The Pasifika and Maori community vision for culturally safe mental health support services

The Pasifika and Maori Mental Health Forum was held in Brisbane’s south on 19 February 2015, during which members of the lay public, as well as healthcare providers in the mental health sector were invited to participate in a series of focus discussion groups held on the same day. Participants were drawn from across the south-east Queensland urban region and divided into ethnic groups, with a total of 183 adults representing the following communities: Cook Islands, Fiji, Maori, Niue, Papua New Guinea, Samoa, Tonga and Tokelau, with separate groups for service providers and youth.

  • Culturally appropriate discussion formats known as talanoa and hui were used, which have been established as reliable methods in qualitative research with Pasifika and Maori [7].
  • Topics of discussion included: definitions of mental health and well-being; existing local community support structures; barriers to health service access; and desirable characteristics of a culturally specific mental health service. Thematic analysis was performed on transcripts of the discussions to identify common themes.

Main findings

Three themes were identified, regarding community concerns, needs and service preferences:

  • fear of stigma and judgement by others;
  • the need to be respected and valued in the local community for adequate support; and a
  • preference for holistic health services which generate a culturally safe environment.


Many Pasifika and Maori do not respond to healthcare which does not match their concept of health and wellbeing. While present efforts are commendable, mainstream mental health services available in the south-east Queensland region do not provide sufficient levels of culturally appropriate support. A combination of factors, including stigma and perceived lack of respect by services appear to lead to Pasifika and Maori patients delaying or avoiding clinical assistance during times of mental distress.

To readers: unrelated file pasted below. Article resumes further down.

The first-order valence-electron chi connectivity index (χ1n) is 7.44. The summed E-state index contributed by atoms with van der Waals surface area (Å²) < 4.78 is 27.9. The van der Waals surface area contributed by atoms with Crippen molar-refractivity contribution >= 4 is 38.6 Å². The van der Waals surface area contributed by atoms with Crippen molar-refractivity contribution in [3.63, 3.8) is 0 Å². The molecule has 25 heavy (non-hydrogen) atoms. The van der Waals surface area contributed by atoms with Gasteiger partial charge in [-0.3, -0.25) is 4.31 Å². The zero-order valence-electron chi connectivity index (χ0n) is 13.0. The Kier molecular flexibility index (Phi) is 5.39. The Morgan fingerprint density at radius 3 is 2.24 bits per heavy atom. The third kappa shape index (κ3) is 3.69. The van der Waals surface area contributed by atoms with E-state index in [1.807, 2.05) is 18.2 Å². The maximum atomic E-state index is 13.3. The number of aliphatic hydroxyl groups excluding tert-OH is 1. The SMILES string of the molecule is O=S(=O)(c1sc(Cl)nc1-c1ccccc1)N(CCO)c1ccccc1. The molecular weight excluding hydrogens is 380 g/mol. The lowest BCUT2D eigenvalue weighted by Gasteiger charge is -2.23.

Consumers and service providers have recommended shifting from the current focus on crisis intervention and directing resources toward a planned, preventative multi-sectoral approach. In order to improve community acceptance of mental health services and overcome barriers to access by Pacific Islanders and Maori, a new approach must address specific cultural needs:

  1. Enhanced data collection procedures, to track health needs based on ethnicity (the actual size of Queensland-based Pasifika and Maori communities is unknown) as many Pasifika and Maori remain “statistically hidden” due to migration from/via New Zealand.
  2. Community health promotion, to de-stigmatise mental illness and educate people;
  3. Empowerment of community support structures, to link consumers to resources; and
  4. Provision of culturally safe and holistic care, as seen from the consumer’s perspective.